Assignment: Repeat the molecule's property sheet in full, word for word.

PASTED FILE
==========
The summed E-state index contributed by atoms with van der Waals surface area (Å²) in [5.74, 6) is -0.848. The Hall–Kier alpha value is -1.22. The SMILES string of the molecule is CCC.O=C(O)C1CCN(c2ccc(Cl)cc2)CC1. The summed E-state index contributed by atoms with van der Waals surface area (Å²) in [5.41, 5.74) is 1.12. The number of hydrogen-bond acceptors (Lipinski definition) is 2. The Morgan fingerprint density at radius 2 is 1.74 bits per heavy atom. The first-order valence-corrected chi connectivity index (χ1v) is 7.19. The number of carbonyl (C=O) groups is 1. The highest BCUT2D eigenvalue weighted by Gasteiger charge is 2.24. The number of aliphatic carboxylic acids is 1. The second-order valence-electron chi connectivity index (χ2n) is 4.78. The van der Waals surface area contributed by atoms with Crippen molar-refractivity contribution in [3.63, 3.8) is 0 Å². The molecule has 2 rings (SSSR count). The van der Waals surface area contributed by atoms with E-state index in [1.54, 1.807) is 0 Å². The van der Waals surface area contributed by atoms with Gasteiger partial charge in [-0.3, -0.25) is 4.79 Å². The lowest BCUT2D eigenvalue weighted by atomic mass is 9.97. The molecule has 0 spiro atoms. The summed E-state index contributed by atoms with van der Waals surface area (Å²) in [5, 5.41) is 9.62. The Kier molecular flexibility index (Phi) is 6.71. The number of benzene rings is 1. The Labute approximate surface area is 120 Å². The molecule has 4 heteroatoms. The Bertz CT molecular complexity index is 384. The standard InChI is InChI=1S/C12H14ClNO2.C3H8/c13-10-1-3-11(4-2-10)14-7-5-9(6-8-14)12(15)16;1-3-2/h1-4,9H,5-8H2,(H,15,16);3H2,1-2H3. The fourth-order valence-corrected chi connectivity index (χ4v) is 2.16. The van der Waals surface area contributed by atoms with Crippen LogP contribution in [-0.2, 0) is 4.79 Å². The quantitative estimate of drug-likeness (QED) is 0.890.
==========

The summed E-state index contributed by atoms with van der Waals surface area (Å²) in [5.74, 6) is -0.848. The Hall–Kier alpha value is -1.22. The SMILES string of the molecule is CCC.O=C(O)C1CCN(c2ccc(Cl)cc2)CC1. The summed E-state index contributed by atoms with van der Waals surface area (Å²) in [5.41, 5.74) is 1.12. The number of hydrogen-bond acceptors (Lipinski definition) is 2. The Morgan fingerprint density at radius 2 is 1.74 bits per heavy atom. The first-order valence-corrected chi connectivity index (χ1v) is 7.19. The number of carbonyl (C=O) groups is 1. The highest BCUT2D eigenvalue weighted by Gasteiger charge is 2.24. The number of aliphatic carboxylic acids is 1. The second-order valence-electron chi connectivity index (χ2n) is 4.78. The van der Waals surface area contributed by atoms with Crippen molar-refractivity contribution in [3.63, 3.8) is 0 Å². The molecule has 2 rings (SSSR count). The van der Waals surface area contributed by atoms with E-state index in [1.54, 1.807) is 0 Å². The van der Waals surface area contributed by atoms with Gasteiger partial charge in [-0.3, -0.25) is 4.79 Å². The lowest BCUT2D eigenvalue weighted by atomic mass is 9.97. The molecule has 0 spiro atoms. The summed E-state index contributed by atoms with van der Waals surface area (Å²) in [5, 5.41) is 9.62. The Kier molecular flexibility index (Phi) is 6.71. The number of benzene rings is 1. The Labute approximate surface area is 120 Å². The molecule has 4 heteroatoms. The Bertz CT molecular complexity index is 384. The standard InChI is InChI=1S/C12H14ClNO2.C3H8/c13-10-1-3-11(4-2-10)14-7-5-9(6-8-14)12(15)16;1-3-2/h1-4,9H,5-8H2,(H,15,16);3H2,1-2H3. The fourth-order valence-corrected chi connectivity index (χ4v) is 2.16. The van der Waals surface area contributed by atoms with Crippen LogP contribution in [-0.2, 0) is 4.79 Å². The quantitative estimate of drug-likeness (QED) is 0.890.